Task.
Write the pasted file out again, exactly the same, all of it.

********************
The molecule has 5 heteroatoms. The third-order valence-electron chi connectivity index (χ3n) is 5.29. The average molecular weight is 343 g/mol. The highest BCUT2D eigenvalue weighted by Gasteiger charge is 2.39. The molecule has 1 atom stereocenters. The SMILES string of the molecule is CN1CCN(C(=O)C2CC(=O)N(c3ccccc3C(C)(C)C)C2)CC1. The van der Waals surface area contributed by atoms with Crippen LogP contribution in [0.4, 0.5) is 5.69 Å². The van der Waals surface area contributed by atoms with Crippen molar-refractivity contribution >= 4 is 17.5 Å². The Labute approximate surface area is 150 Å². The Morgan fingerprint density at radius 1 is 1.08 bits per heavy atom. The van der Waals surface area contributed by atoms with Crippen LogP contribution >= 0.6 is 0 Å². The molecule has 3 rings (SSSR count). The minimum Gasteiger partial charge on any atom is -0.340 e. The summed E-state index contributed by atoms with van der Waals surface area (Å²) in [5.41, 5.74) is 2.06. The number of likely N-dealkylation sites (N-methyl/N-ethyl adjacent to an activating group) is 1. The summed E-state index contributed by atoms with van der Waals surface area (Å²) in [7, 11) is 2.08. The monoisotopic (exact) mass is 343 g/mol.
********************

The molecule has 5 heteroatoms. The third-order valence-electron chi connectivity index (χ3n) is 5.29. The average molecular weight is 343 g/mol. The highest BCUT2D eigenvalue weighted by Gasteiger charge is 2.39. The molecule has 1 atom stereocenters. The SMILES string of the molecule is CN1CCN(C(=O)C2CC(=O)N(c3ccccc3C(C)(C)C)C2)CC1. The van der Waals surface area contributed by atoms with Crippen LogP contribution in [0.4, 0.5) is 5.69 Å². The van der Waals surface area contributed by atoms with Crippen molar-refractivity contribution >= 4 is 17.5 Å². The Labute approximate surface area is 150 Å². The Morgan fingerprint density at radius 1 is 1.08 bits per heavy atom. The van der Waals surface area contributed by atoms with Crippen LogP contribution >= 0.6 is 0 Å². The molecule has 3 rings (SSSR count). The minimum Gasteiger partial charge on any atom is -0.340 e. The summed E-state index contributed by atoms with van der Waals surface area (Å²) in [5.41, 5.74) is 2.06. The number of likely N-dealkylation sites (N-methyl/N-ethyl adjacent to an activating group) is 1. The summed E-state index contributed by atoms with van der Waals surface area (Å²) in [7, 11) is 2.08. The monoisotopic (exact) mass is 343 g/mol.